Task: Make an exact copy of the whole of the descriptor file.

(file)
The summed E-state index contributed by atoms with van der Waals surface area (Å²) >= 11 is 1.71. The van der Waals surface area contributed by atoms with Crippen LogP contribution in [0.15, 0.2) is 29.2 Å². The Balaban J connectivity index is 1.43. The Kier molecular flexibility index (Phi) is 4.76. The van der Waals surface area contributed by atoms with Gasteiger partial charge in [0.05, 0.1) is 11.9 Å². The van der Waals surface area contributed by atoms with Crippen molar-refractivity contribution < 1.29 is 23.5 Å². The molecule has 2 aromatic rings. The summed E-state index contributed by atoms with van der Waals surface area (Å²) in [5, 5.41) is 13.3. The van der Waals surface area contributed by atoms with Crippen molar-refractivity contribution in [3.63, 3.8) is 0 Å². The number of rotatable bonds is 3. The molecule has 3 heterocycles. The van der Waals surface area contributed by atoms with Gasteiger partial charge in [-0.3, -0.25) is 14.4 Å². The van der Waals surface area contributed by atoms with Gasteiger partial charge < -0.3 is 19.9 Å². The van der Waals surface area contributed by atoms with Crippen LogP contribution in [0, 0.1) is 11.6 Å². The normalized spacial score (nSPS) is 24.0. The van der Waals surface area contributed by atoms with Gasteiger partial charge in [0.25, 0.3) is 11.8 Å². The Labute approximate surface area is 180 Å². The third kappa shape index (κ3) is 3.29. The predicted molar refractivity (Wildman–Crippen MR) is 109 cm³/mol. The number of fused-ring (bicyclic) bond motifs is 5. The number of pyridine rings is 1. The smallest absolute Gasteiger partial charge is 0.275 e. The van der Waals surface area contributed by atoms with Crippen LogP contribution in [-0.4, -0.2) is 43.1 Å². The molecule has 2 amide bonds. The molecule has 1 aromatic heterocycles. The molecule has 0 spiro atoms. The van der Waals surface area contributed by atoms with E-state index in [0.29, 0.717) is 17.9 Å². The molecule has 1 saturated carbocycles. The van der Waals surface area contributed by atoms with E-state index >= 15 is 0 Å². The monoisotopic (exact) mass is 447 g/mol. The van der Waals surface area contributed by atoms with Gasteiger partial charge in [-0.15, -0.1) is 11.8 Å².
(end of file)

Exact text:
The summed E-state index contributed by atoms with van der Waals surface area (Å²) >= 11 is 1.71. The van der Waals surface area contributed by atoms with Crippen LogP contribution in [0.15, 0.2) is 29.2 Å². The Balaban J connectivity index is 1.43. The Kier molecular flexibility index (Phi) is 4.76. The van der Waals surface area contributed by atoms with Gasteiger partial charge in [0.05, 0.1) is 11.9 Å². The van der Waals surface area contributed by atoms with Crippen molar-refractivity contribution < 1.29 is 23.5 Å². The molecule has 2 aromatic rings. The summed E-state index contributed by atoms with van der Waals surface area (Å²) in [5, 5.41) is 13.3. The van der Waals surface area contributed by atoms with Crippen molar-refractivity contribution in [3.63, 3.8) is 0 Å². The number of rotatable bonds is 3. The molecule has 3 heterocycles. The van der Waals surface area contributed by atoms with Gasteiger partial charge in [-0.3, -0.25) is 14.4 Å². The van der Waals surface area contributed by atoms with Gasteiger partial charge < -0.3 is 19.9 Å². The van der Waals surface area contributed by atoms with Crippen LogP contribution in [0, 0.1) is 11.6 Å². The normalized spacial score (nSPS) is 24.0. The van der Waals surface area contributed by atoms with Gasteiger partial charge in [0.25, 0.3) is 11.8 Å². The Labute approximate surface area is 180 Å². The third kappa shape index (κ3) is 3.29. The predicted molar refractivity (Wildman–Crippen MR) is 109 cm³/mol. The number of fused-ring (bicyclic) bond motifs is 5. The number of pyridine rings is 1. The smallest absolute Gasteiger partial charge is 0.275 e. The van der Waals surface area contributed by atoms with Crippen LogP contribution in [-0.4, -0.2) is 43.1 Å². The molecule has 2 amide bonds. The molecule has 1 aromatic heterocycles. The molecule has 0 spiro atoms. The van der Waals surface area contributed by atoms with E-state index in [0.29, 0.717) is 17.9 Å². The molecule has 1 saturated carbocycles. The van der Waals surface area contributed by atoms with E-state index >= 15 is 0 Å². The monoisotopic (exact) mass is 447 g/mol. The van der Waals surface area contributed by atoms with Gasteiger partial charge in [-0.15, -0.1) is 11.8 Å².